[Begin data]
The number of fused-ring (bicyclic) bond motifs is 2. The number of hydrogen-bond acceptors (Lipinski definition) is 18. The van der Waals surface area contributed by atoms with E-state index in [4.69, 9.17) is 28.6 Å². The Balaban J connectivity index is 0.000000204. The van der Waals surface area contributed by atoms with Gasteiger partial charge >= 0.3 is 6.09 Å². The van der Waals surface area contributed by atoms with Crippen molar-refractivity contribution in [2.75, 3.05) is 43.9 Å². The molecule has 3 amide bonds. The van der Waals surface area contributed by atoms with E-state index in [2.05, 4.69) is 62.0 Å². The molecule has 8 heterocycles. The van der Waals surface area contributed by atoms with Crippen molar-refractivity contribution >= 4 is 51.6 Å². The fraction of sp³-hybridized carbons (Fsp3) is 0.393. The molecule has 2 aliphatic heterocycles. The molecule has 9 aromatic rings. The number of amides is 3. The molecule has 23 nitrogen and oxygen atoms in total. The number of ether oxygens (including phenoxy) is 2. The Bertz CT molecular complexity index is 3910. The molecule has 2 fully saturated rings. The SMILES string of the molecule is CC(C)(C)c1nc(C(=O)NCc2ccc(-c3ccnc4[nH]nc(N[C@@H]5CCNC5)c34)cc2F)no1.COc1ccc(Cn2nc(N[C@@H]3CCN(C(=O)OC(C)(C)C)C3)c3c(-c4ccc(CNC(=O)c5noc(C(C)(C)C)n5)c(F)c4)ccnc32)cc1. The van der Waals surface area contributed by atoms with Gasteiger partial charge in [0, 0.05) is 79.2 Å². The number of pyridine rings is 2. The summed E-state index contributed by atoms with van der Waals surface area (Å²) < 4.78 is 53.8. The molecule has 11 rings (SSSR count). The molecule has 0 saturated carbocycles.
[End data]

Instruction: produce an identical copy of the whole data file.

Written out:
The number of fused-ring (bicyclic) bond motifs is 2. The number of hydrogen-bond acceptors (Lipinski definition) is 18. The van der Waals surface area contributed by atoms with E-state index in [4.69, 9.17) is 28.6 Å². The Balaban J connectivity index is 0.000000204. The van der Waals surface area contributed by atoms with Gasteiger partial charge >= 0.3 is 6.09 Å². The van der Waals surface area contributed by atoms with Crippen molar-refractivity contribution in [2.75, 3.05) is 43.9 Å². The molecule has 3 amide bonds. The van der Waals surface area contributed by atoms with E-state index in [2.05, 4.69) is 62.0 Å². The molecule has 8 heterocycles. The van der Waals surface area contributed by atoms with Crippen molar-refractivity contribution >= 4 is 51.6 Å². The fraction of sp³-hybridized carbons (Fsp3) is 0.393. The molecule has 2 aliphatic heterocycles. The molecule has 9 aromatic rings. The number of amides is 3. The molecule has 23 nitrogen and oxygen atoms in total. The number of ether oxygens (including phenoxy) is 2. The Bertz CT molecular complexity index is 3910. The molecule has 2 fully saturated rings. The SMILES string of the molecule is CC(C)(C)c1nc(C(=O)NCc2ccc(-c3ccnc4[nH]nc(N[C@@H]5CCNC5)c34)cc2F)no1.COc1ccc(Cn2nc(N[C@@H]3CCN(C(=O)OC(C)(C)C)C3)c3c(-c4ccc(CNC(=O)c5noc(C(C)(C)C)n5)c(F)c4)ccnc32)cc1. The van der Waals surface area contributed by atoms with Gasteiger partial charge in [0, 0.05) is 79.2 Å². The number of pyridine rings is 2. The summed E-state index contributed by atoms with van der Waals surface area (Å²) < 4.78 is 53.8. The molecule has 11 rings (SSSR count). The molecule has 0 saturated carbocycles.